The 25 tracks compiled on this single-disc compilation have been issued under a plethora of titles since the '80s -- most notably in the digital domain as Raunchy Rock & Roll (1995). Many of these dirty ditties have become legendary in frat houses and barrooms across the world, despite their initial obscurity due to excruciatingly poor under-the-counter circulation. A more sociological vantage point reveals a broad scope of musical styles, ranging from doo wop ("Don't Fuck Around With Love") to redneck country & western twang ("Pussy Cat Song"). However, there are a few pop music genres that seem to artistically lend themselves to the unadulterated and overtly sexual intonations -- some intentional, others quite serendipitous. Among the most authentic are the '50s rhythm & blues and doo wop styles which inform tracks such as "Derby Town" and "The Rotten Cock Suckers Ball" -- both of which became infamous platters for the Clovers. The latter title was revived by Frank Zappa as "Cock-Suckers' Ball" and issued on his live Does Humor Belong in Music? multimedia project from the mid-'80s. Likewise, there are '50s sock-hop ballads such as "It's So Hard to Say I Love You" and "Sit on My Face," and even rockabilly ("Yo Yo"). There are also garage rockers ("Baby, Let Me Bang Your Box") and a funky (literally!), randy reggae reading of Rare Earth's hit "Get Ready," which is subtitled "French Style." More modern rock & roll contributions include "Fuck Off" by, appropriately enough, the Dildos, as well as David Trout's double-entendre-laden "Fast Food Song." Other notable inclusions are Screamin' Jay Hawkins' R&B hoodoo "Bite It" and "Constipation Blues," as well as the incendiary coupling of Jackie Wilson and LaVern Baker on a wild take of "Think Twice," which was decidedly toned down for the legit 45 rpm (b/w "Please Don't Hurt Me") for Brunswick in 1965. Also in the mix are a few sides -- such as "Did He Eat Your Titty" and "Stickball" -- that defy category. For Adults Only is a refreshingly self-indulgent artifact that reflects the decidedly more carnal and base aspects of popular music. Potential enthusiasts should be aware of the sound quality, which vacillates from track to track. While not unlistenable, there is copious surface noise to deal with on a majority of the recordings.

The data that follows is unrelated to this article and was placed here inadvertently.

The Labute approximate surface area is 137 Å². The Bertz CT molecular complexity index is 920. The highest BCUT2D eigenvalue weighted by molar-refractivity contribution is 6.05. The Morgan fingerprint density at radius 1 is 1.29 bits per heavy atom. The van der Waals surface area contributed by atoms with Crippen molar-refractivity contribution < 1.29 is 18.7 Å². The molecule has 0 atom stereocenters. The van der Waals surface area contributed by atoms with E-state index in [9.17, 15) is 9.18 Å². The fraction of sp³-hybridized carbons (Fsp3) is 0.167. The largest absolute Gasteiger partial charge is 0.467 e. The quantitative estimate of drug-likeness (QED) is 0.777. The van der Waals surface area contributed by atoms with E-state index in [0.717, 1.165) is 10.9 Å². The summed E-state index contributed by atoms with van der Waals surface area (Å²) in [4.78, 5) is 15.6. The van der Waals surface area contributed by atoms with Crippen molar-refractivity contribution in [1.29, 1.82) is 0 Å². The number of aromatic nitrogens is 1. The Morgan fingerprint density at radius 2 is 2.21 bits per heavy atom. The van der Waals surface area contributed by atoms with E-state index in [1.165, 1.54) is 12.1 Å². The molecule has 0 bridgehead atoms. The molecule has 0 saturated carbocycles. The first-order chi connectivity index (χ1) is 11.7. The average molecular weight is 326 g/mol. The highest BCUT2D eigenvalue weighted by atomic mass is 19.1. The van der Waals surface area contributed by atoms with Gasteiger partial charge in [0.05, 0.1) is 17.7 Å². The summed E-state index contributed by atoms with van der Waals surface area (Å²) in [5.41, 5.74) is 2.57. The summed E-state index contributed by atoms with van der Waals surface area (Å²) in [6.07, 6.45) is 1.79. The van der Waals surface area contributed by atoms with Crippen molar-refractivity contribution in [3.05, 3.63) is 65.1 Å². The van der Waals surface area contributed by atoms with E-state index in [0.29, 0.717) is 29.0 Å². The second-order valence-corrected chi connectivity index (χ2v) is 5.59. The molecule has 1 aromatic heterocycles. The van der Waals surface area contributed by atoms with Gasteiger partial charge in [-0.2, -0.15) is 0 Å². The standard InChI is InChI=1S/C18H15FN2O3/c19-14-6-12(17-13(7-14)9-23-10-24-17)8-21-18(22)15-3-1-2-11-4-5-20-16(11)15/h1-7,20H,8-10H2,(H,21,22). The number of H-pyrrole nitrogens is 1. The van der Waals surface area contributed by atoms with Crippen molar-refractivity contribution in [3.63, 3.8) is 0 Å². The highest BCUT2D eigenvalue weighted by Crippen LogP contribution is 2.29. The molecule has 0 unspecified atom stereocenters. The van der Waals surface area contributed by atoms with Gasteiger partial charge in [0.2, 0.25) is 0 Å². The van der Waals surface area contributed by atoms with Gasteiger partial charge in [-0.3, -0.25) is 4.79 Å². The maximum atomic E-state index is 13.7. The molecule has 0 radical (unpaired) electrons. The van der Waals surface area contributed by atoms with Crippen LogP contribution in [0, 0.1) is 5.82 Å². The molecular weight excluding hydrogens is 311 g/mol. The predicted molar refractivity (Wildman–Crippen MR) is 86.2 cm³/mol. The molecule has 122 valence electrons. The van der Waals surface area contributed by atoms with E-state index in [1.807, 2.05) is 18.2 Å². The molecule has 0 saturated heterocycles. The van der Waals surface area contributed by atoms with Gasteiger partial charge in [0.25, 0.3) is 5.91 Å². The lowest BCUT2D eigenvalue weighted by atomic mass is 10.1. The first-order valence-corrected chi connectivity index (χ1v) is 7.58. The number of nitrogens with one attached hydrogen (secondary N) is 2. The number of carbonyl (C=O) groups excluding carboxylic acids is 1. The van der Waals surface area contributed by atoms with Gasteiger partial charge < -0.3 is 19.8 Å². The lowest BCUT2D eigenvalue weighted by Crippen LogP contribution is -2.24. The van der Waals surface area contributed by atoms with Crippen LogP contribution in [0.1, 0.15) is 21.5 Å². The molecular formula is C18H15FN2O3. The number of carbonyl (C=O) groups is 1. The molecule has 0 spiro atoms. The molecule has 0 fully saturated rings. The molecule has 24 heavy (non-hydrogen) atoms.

Share this page
AllMusic Review by Lindsay Planer